Philosophy: Who Needs It
Penguin, Nov 1, 1984 - Philosophy - 320 pages
This collection of essays was the last work planned by Ayn Rand before her death in 1982. In it, she summarizes her view of philosophy and deals with a broad spectrum of topics.
According to Ayn Rand, the choice we make is not whether to have a philosophy, but which one to have: rational, conscious, and therefore practical; or contradictory, unidentified, and ultimately lethal.
Written with all the clarity and eloquence that have placed Ayn Rand’s Objectivist philosophy in the mainstream of American thought, these essays range over such basic issues as education, morality, censorship, and inflation to prove that philosophy is the fundamental force in all our lives.
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If you have a mind you need to learn how NOT to let it become cluttered with the garbage that is EVERYWHERE. This book can help you sift through that which you think may have merit vs. that which is meant to overwhelm your mind and confuse. I read this when I was about 23, a junior in college with a lot of questions.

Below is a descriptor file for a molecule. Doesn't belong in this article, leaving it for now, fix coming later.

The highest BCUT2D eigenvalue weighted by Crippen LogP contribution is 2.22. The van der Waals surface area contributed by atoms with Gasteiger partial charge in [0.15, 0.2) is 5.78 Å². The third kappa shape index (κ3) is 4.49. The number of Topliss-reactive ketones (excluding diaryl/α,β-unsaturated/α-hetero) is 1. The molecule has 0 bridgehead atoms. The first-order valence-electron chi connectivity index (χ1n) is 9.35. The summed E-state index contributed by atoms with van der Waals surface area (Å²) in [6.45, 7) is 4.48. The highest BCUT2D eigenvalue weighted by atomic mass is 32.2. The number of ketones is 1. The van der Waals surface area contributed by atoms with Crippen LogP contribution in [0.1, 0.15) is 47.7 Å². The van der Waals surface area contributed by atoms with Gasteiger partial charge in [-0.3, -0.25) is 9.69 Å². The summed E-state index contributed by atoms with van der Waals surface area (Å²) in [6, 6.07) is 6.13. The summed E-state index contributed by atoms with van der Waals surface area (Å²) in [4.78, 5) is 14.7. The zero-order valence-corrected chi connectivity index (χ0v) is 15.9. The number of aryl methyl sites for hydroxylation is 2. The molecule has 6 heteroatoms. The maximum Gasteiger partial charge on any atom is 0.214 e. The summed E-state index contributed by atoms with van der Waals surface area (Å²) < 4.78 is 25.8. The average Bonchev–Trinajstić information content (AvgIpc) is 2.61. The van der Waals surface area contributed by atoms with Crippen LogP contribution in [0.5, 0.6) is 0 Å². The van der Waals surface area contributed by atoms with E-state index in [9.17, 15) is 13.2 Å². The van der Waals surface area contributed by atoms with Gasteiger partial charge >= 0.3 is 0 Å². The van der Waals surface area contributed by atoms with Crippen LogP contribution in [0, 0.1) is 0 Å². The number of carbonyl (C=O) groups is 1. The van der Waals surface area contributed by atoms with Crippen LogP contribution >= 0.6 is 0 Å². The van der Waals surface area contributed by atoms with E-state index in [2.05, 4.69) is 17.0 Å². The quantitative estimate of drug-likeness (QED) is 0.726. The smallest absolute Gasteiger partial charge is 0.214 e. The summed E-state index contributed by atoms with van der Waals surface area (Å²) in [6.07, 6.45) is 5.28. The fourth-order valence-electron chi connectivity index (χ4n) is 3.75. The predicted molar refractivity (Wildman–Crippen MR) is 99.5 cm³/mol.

LibraryThing ReviewUser Review - jimocracy - LibraryThing
Absolute garbage. You can't really consider Ayn Rand to be a philosopher. Read full review
The Metaphysical Versus the ManMade
The Missing Link
Selfishness Without a Self
An Open Letter to Boris Spassky
The Destroyers of the Modern World
An Untitled Letter
Egalitarianism and Inflation
The Stimulus and the Response
The Establishing of an Establishment
Local and Express
Fairness Doctrine for Education
What Can One
Dont Let It
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